But don't worry, the film isn't centered only on the names' subject, it's just a starter to what will turn into something as chaotic as "Who's Afraid of Virginia Woolf?" where all the guests will have to say what they truly think and get rid of the whole social hypocrisy. And this is one of the aspects that make "Le Prénom" such a great comedy, it's a clever social commentary on the behavior of French elite, and the way their interactions, their speech mannerism or body language betray their political beliefs and their true feelings about so-called friends.

It's a reminder of the way sometimes, conflicts can have a sane effect by luring us to reveal the most sincere part of ourselves, and what more eloquent than the way we name people we love to speak about us. I, myself, am tired with people in my country, who gave their children name that sound foreign because they know that today, having an Arabic name can be a handicap, for me these people are either accomplice of the system, acknowledging the very hate their people inspire, and be part of it, driven by a form of unconscious cowardice. I could relate to a story like that, and I'm sure I can get excitable when it comes to such subjects.

So, behind the funny surface, "Le Prénom" is an extremely intelligent movie and deep in the way it tackles social interactions, much more when they touch family and friendship. There'll always be someone who'll be taken for what he is not and a simple sentence, one too much, can work like a wake-up call. And just when you think, you pointed your finger on someone's flaw, you realize you're not beyond criticism either, and this is the main lesson of "Le Prénom", it's about understanding each other, and respecting both people's choices and opinions, without being too wrapped up in one's egos.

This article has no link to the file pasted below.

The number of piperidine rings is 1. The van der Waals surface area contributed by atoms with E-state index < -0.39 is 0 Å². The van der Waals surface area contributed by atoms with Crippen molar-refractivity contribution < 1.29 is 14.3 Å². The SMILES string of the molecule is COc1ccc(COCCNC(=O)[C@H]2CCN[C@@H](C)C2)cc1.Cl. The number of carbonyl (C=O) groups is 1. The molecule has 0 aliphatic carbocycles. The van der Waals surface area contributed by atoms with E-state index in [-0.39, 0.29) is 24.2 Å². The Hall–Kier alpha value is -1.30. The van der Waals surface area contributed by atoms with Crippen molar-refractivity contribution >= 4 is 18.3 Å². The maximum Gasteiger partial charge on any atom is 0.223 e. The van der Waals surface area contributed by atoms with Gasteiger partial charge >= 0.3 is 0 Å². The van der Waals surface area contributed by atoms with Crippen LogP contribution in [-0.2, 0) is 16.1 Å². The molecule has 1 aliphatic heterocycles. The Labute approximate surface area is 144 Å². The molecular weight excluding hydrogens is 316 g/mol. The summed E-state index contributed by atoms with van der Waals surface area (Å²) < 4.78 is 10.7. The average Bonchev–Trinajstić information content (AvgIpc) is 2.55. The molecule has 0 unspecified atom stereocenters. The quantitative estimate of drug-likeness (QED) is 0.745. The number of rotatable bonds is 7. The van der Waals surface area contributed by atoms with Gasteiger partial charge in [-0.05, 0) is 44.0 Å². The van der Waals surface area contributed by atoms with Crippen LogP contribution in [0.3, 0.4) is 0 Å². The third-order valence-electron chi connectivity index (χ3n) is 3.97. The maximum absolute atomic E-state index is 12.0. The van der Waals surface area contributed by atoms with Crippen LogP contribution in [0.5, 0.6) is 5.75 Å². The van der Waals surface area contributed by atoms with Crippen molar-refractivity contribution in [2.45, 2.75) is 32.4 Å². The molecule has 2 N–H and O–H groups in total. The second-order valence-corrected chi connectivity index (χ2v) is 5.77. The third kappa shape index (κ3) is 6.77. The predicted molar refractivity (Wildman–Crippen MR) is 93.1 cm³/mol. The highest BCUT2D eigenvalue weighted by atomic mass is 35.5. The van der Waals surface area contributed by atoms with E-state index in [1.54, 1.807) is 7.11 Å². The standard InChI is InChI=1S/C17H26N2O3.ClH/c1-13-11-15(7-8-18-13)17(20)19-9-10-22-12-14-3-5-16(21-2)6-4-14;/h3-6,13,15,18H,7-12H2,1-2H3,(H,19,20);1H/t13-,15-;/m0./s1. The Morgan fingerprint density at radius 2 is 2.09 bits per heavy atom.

And at the end, the battle of egos turn into a recognition of each one's plea, and what starts like a comedy end like a great lesson about humility. Yet the film doesn't conclude on a serious note, and the ending is the perfect punch line to it. When it ended, I found every bit of the film most satisfying, tasting like a good wine that thankfully never went too sour. And as I said, as an aspiring screenwriter, I wish I could come up with a film half that good. Of course, I could throw some one-liners here and there, but taken out of their context, they wouldn't have the same effect, much more; they might give clues about that infamous name that started all.

So, please, just watch it, if only to discover what is that mysterious name … but be a good movie fans, good sports, and don't cheat.

Reviewed by christophe92300 7 / 10


Mix of Un Air de Famille by Klapisch and Carnage by Polanski, Le Prénom is clearly divided in two parts: the first is pure comedy oriented, whereas the second is more drama focused.

The problem is that those two parts aren't homogeneous: the beginning is very good, dynamic, the dialogues fly, the humour is really present and the viewer is quickly sucked in. Unfortunately, the more the film progresses, the more the comical aspect is left aside, and the more the movie loses interest. The script goes thought bland and uninteresting passages, and we are served a dramatic aspect that isn't the most exciting one, which is disappointing in comparison to the thundering start.

A fifteen minute cut, mostly from the second part, could have also improved the overall rhythm of the movie.

Special mention to the cast who was very good and showed a great chemistry.